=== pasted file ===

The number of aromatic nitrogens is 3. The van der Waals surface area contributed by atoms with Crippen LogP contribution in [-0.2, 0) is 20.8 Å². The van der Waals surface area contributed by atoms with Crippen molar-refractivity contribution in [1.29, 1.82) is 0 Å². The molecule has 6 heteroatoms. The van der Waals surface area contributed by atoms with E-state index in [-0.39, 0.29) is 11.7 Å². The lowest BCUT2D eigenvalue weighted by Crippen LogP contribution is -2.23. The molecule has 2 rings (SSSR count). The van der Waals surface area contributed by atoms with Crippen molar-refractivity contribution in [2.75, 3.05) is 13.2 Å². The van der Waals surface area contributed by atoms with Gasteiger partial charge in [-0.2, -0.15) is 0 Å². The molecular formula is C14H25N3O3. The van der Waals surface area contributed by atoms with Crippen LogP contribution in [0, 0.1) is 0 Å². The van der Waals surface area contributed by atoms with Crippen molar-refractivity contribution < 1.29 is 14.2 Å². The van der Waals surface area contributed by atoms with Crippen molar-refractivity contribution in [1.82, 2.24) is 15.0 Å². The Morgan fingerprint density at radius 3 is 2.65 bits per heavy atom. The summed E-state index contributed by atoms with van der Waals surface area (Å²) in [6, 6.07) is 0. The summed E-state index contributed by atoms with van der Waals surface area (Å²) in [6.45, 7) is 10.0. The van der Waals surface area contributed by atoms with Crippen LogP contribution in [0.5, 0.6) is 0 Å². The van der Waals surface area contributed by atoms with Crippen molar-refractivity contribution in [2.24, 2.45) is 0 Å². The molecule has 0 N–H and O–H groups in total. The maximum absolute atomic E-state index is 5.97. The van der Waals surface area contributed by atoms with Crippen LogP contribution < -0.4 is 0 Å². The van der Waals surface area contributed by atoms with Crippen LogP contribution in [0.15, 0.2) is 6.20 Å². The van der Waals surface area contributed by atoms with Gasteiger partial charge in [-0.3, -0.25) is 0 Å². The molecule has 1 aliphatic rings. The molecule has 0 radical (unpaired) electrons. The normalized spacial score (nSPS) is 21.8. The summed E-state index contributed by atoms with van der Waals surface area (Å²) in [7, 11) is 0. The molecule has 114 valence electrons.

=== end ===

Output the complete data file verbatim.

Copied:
The number of aromatic nitrogens is 3. The van der Waals surface area contributed by atoms with Crippen LogP contribution in [-0.2, 0) is 20.8 Å². The van der Waals surface area contributed by atoms with Crippen molar-refractivity contribution in [1.29, 1.82) is 0 Å². The molecule has 6 heteroatoms. The van der Waals surface area contributed by atoms with E-state index in [-0.39, 0.29) is 11.7 Å². The lowest BCUT2D eigenvalue weighted by Crippen LogP contribution is -2.23. The molecule has 2 rings (SSSR count). The van der Waals surface area contributed by atoms with Crippen molar-refractivity contribution in [2.75, 3.05) is 13.2 Å². The van der Waals surface area contributed by atoms with Gasteiger partial charge in [-0.2, -0.15) is 0 Å². The molecular formula is C14H25N3O3. The van der Waals surface area contributed by atoms with Crippen LogP contribution in [0, 0.1) is 0 Å². The van der Waals surface area contributed by atoms with Crippen molar-refractivity contribution < 1.29 is 14.2 Å². The van der Waals surface area contributed by atoms with Crippen molar-refractivity contribution in [1.82, 2.24) is 15.0 Å². The Morgan fingerprint density at radius 3 is 2.65 bits per heavy atom. The summed E-state index contributed by atoms with van der Waals surface area (Å²) in [6, 6.07) is 0. The summed E-state index contributed by atoms with van der Waals surface area (Å²) in [6.45, 7) is 10.0. The van der Waals surface area contributed by atoms with Crippen LogP contribution in [0.5, 0.6) is 0 Å². The van der Waals surface area contributed by atoms with Crippen molar-refractivity contribution in [2.24, 2.45) is 0 Å². The molecule has 0 N–H and O–H groups in total. The maximum absolute atomic E-state index is 5.97. The van der Waals surface area contributed by atoms with Crippen LogP contribution < -0.4 is 0 Å². The van der Waals surface area contributed by atoms with Crippen LogP contribution in [0.15, 0.2) is 6.20 Å². The van der Waals surface area contributed by atoms with Gasteiger partial charge in [-0.3, -0.25) is 0 Å². The molecule has 1 aliphatic rings. The molecule has 0 radical (unpaired) electrons. The normalized spacial score (nSPS) is 21.8. The summed E-state index contributed by atoms with van der Waals surface area (Å²) in [7, 11) is 0. The molecule has 114 valence electrons.